My Biggest Homeschool Scheduling Mistake
Have you heard the advice about getting up early and getting your most important tasks done before noon? It’s great advice until it’s taken too far.

Since my family is composed of early risers who are up and moving before 7 a.m., I decided I could get homeschool and housework done in the morning. This arrangement would leave me and the children free in the afternoons for playing at the park and reading books together.

So I sat down with a schedule and planned. My goal was to cook a hot breakfast every morning and have it on the table by 7 a.m. We would deep clean the house, complete all weekly chores, and finish the day’s homeschool lessons by noon. Our afternoons would be free.

However, I quickly learned that tight schedules and families don’t mix. Breakfast wasn’t on the table at 7 o'clock sharp after the nights I was up with a crying baby. We had no room in the schedule for the mornings when my husband wanted to linger over his coffee and chat.

Even something as simple as an exploding diaper sent us careening off schedule. There wasn’t time for a child to savor a good book or spend extra time on a difficult math problem. We were on a strict schedule to reach that goal of a free afternoon.

Our homeschool schedule had become a prison, and we were the inmates.

Through my failure, I learned two vital lessons about scheduling our school day.

Plan Buffer Time

Now I make certain there is margin planned into our day. We need time for the many problems that inevitably pop up. I need to be available for teenage heartaches, a husband who wants to chat, and even the exploding diapers.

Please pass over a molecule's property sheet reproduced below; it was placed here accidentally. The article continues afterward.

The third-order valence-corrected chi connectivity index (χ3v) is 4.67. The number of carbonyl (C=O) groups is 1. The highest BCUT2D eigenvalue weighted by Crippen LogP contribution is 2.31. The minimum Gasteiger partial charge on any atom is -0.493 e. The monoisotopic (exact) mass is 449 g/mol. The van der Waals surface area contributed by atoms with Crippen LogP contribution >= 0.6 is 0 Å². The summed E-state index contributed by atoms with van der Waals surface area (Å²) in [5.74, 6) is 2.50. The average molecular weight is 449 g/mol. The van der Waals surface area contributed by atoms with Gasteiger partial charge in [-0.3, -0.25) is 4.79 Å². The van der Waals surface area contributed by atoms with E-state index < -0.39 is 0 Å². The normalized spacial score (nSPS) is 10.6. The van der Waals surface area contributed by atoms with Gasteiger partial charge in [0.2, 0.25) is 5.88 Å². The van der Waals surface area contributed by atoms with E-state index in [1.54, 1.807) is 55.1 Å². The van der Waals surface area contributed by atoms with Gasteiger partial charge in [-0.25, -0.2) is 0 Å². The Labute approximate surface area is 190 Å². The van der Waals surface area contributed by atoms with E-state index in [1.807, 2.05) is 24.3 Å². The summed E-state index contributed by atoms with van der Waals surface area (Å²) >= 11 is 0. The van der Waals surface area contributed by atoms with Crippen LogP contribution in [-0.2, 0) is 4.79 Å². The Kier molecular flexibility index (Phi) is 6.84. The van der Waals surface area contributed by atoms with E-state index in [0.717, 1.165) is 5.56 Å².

My Biggest Homeschool Scheduling MistakeTo do this, I round up on our schedule. If breakfast, chores, and clean up ideally take an hour and a half, I schedule for two hours.

On a good day, our core academic subjects require up two hours. I plan to spend three hours instead. The extra hour gives us time to read an extra chapter, persevere through a difficult writing lesson, or even enjoy a few minutes of free time.

Having buffer time in the mornings even gives me the freedom to stand on the porch, enjoying a cup of coffee before starting the homeschool day.I have time to enjoy homeschooling my day because I'm not operating at breakneck speed to accomplish everything.

Reduce Your Expectations

In order to have this margin during my mornings, I had to reduce my expectations for what could be accomplished. I no longer plan to cook a hot breakfast, deep clean the house, homeschool every subject, and keep a smile on my face all before noon.

Now we still enjoy a hot breakfast, but we do morning chores rather than deep clean the house. The morning homeschool has been reduced to the core subjects of reading, writing, math, and Latin. History, science, and art are rotated through leisurely afternoons, not crammed into a frantic morning.

We’re now able to accomplish everything in our homeschool lessons without rushing through the day or leaving subjects undone. We don’t reach noon exhausted, snappy, and ready for a nap.

Reducing expectations and planning buffer time into my day has given us time to enjoy both homeschooling and being a family together.


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